At the ASUC Senate’s special meeting Thursday, a resolution to pay the rest of President zaynab abdulqadir-morris’ stipend was voted down because it was against bylaws — a reflection of the bylaws’ intolerance for neurodivergent students, according to multiple ASUC officials.
The resolution says abdulqadir-morris was present at 28 of the 29 senate meetings to deliver her oral report and that she has experienced academic and financial difficulty because of her role as president. Although only six out of 15 present senators voted “yes,” most senators were in agreement that abdulqadir-morris deserved full compensation for her work, according to Senator Josh Wilson.
“It really comes down to the fact that (abdulqadir-morris) without a doubt deserves a full stipend,” Wilson said. “I don’t think there’s any doubt about that from in our senate class. … It came down to people wanting to follow the rules.”
The ASUC bylaws say officials who receive stipends incur a decrease on their stipends if they submit their written reports late, with 2 percent being deducted every day after seven days and with officials receiving a 48-hour notice of lateness.
abdulqadir-morris said she turned in some of her written reports late because of a psychological disability, which makes it difficult to write, and that her disability has been recognized by the campus’s Disabled Students’ Program, or DSP.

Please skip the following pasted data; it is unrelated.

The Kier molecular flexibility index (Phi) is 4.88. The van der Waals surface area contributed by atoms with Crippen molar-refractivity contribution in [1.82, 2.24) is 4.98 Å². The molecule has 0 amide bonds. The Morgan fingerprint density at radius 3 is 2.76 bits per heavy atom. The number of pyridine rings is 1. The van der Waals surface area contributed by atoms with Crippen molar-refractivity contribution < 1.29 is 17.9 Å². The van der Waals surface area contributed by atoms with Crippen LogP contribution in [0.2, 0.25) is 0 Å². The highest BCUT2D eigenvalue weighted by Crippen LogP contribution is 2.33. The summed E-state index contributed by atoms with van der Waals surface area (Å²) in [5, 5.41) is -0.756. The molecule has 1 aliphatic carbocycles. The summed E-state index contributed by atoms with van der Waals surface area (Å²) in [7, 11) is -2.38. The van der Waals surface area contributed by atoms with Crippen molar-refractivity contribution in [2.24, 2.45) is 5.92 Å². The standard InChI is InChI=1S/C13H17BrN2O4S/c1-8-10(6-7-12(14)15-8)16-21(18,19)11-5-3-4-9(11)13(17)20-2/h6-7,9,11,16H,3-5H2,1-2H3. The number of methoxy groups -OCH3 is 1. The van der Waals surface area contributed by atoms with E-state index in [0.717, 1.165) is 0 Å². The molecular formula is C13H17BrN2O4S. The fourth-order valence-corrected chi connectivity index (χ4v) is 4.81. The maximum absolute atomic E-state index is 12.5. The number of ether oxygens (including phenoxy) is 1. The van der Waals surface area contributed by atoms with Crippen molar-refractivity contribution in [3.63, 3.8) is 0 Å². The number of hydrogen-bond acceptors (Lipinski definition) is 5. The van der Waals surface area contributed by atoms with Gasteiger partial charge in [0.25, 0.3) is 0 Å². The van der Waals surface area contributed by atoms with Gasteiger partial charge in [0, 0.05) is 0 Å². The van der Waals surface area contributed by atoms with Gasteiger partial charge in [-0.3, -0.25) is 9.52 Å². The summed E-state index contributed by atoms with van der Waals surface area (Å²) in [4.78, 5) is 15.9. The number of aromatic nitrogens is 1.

“Traditionally, people who struggle financially or people who struggle academically don’t even have the time or opportunity to join this organization,” abdulqadir-morris said.
ASUC Senator Hani Hussein also noted that “the ASUC doesn’t have accommodations for anyone with DSP accommodations.”
A YouCaring fund was set up to pay for the rest of abdulqadir-morris’ stipend, organized by Hussein, former ASUC senator Alyssa Liu and current Academic Affairs Vice President Andrew-Iyan Bullitt. As of press time, the YouCaring has raised $1,287 of its $1,944 goal.
Chief Personnel Officer Evan Cui, whose job is to calculate every stipend-receiving official’s deductions and hold ASUC officials accountable, said he has considered suggesting changes to stipend bylaws in order to balance the importance of written reports and oral reports.
“(abdulqadir-morris) lost her stipend money based on the bylaws in a fair and legal procedure,” Cui said. “From a personal, humanitarian way, (abdulqadir-morris) should get that money. This is a full-time job.”
Had the resolution passed, Cui said he and the chief legal officer would have had to challenge the resolution, and the Judicial Council would have had to hear the case.
While she said she understands how not having written reports hurts the ASUC’s transparency, abdulqadir-morris added that the bylaws should be changed to be inclusive.
“Most tragically, (deductions) happened to senators who are really grossly underpaid for the work that they’re doing, but in the past year, I finally became recognized with the Disabled Students’ Program,” abdulqadir-morris said. “I realized that we aren’t compliant and that we don’t think of how we support students who are not neurotypical.”
A previous version of this article may have implied that Jen Shi would be continuing as the ASUC’s chief legal officer in the 2018-19 school year. In fact, Claire Goudy will be the 2018-19 ASUC chief legal officer.